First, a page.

1 - Stratigraphy and Me. I imagine stratigraphy as a large book to leaf through, with thousands of pages and millions of words, symbols, and traces of previous readings and of previous readers. Pages that can be read by people who speak different languages, who are interested in different concepts expressed by the author, and who have very different skills of interpretation and different levels of education, and who are interested in different topics that are dealt with in the book. It is a book for readers who have experience in a variety of disciplines and who use the most advanced reading and comprehension techniques possible.

This book is to be read from the bottom up – from the last page to the first – because the layers of the subsoil accumulate one on top of the other and each one tells us about the process that created it, about the time when it was deposited, and about the climate, the environment, the plants, and the communities that wrote it. The gradual sedimentation of a new layer conceals and covers the information contained in the previous one, even though much of it remains within the same layer. We can imagine these layers as the pages of the book and the information contained in each layer as the written words, with the folds of the pages, the smudges of ink, and the erasures. As we go down into the subsoil, we can see that the pages are written in increasingly ancient periods and that if we compare “books” from different places, we will see that many more pages were written in some particular areas over a given period: this is where the geological processes were far more intense and thus left more traces. Our ability to read all the pages and to work out the real meaning of all the words depends on many factors.

One of the methods used to “read” the layers is that of comparing the sediments created by today’s natural processes with similar ones that we can see between the layers of the subsoil. If we look at them very carefully, we can see that they contain a lot of information that might be different from what we find today. For example, in the sediments deposited on the seabed we find that the sea was populated by species other than those we find now, that the environment was warmer or colder, or that the remains of plants or pollens in the sediments came from species that were different from the ones we find in the area today. Or that where a city now stands was once a swamp and, before that, that the area was covered by the sea.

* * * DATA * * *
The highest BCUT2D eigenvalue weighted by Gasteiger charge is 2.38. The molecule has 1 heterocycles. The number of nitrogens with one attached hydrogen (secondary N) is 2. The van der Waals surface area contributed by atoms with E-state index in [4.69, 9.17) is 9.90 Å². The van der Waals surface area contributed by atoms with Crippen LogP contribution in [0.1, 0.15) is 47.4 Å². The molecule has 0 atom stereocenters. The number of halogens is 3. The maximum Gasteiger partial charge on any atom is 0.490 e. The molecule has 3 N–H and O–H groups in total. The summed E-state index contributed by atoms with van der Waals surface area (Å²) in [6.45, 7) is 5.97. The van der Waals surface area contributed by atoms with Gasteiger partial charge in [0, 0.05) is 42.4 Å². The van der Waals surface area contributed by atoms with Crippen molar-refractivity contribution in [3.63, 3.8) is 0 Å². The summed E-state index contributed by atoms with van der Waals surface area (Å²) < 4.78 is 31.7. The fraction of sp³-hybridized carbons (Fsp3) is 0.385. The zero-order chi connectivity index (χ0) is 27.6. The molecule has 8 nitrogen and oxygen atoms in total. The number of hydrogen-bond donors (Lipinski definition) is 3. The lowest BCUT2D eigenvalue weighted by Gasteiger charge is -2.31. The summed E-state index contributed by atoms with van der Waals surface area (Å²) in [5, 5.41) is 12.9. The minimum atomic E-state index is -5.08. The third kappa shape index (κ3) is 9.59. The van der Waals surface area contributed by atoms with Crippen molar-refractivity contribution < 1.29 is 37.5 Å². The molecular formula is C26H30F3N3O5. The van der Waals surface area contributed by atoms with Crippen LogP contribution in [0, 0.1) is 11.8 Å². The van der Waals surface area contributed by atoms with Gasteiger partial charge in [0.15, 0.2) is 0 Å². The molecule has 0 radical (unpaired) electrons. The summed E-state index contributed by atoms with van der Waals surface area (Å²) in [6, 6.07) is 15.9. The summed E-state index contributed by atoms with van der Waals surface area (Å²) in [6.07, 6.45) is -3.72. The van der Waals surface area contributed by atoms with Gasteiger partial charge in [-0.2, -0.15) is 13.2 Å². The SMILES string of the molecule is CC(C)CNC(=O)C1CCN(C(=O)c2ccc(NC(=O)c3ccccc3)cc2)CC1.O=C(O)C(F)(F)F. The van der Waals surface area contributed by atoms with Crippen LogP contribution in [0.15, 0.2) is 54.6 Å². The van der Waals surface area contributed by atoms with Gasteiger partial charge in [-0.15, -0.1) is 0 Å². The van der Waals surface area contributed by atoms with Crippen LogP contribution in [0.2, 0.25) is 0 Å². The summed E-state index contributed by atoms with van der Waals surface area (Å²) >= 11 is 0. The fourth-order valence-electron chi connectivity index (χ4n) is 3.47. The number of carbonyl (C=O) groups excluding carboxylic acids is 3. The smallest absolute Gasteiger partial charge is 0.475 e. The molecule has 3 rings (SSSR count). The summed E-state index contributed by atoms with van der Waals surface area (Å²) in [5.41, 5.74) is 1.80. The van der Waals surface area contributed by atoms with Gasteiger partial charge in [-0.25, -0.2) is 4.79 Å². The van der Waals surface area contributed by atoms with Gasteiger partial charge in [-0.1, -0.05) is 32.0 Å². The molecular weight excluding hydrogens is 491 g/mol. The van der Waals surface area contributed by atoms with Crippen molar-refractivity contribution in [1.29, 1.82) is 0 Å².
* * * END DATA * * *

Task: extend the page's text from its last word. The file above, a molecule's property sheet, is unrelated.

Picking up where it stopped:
Yet another problem is that of establishing the period when the various layers were formed. Stratigraphy enables us to establish which ones were deposited before and which ones came after, and this gives us their relative age. If we want to establish their absolute age, we can make a number of measurements: one of these is the analysis on the fossil remains of animals that lived only in a certain period, such as dinosaurs, and that left their traces among the rocks. Another is that of analysing objects whose age we know (such as ancient coins or vases and other objects that were produced and used by particular communities) and that were then buried by the deposits of volcanic eruptions. In these cases, the age of the subsoils can be considered as contemporary with, or later than, that of the objects themselves. Since the 1950s, other methods have been developed that make use of the presence of some radioactive elements in the rocks: these have a very precise decay history that can be measured in the laboratory. This gives the absolute age of the rocks, which is becoming increasingly accurate as we acquire greater knowledge and more advanced technologies for such measurements.

Let us now assume that we have studied the exact stratigraphy of the subsoil in a given area and that we have listed the events recorded in the strata. If we wish to compare the geological history of this place with others that may be close or far, we need to correlate the geological events of the individual areas. We will find that the same events were recorded at the same time in different settings: sedimentation in the sea, in lakes, or in alluvial plains, or areas of erosion, where the processes do not cause sediments, but remove the materials, thus possibly erasing the traces of previous events. These events can be synchronised by dating the strata or by correlating the sequences of rocks by using some elements they have in common. We can thus correlate similar and coeval levels, but in many cases we will see that, even in the same place, the strata may have slightly different characteristics, caused by small variations in the rock itself or in the environment where it was deposited. One example is that of lava flows that run down valleys, changing their characteristics very rapidly depending on their speed, on the presence of obstacles, of surface cooling and many other factors, even though they are all generated by the same magma. We could say that a lava flow is a single, consistent event, and one that is very rapid in geological terms, but if we look closely at how it moves – and the many videos of the flows on Vesuvius, Etna, or in Hawaii come to mind – we can see that each portion of the flow has its own story to tell: it may have hit a tree, covered a road, destroyed a house, or set fire to a wood, and just next to it, in the places it did not reach, there will be no trace at all of lava. Another example can be seen in volcanic eruptions – and particularly in large explosive eruptions such as the Plinian type. These eruptions create ash deposits that are spread over thousands of square kilometres. Their traces enable us to date the sequences of rocks in areas that are extremely far apart in a very precise manner. These deposits, which very quickly become sedimented in lakes, in the sea, in the mountains, in ice, in caves, and so on, allow to correlate – in other words, to regulate the sedimentation clock – over vast areas.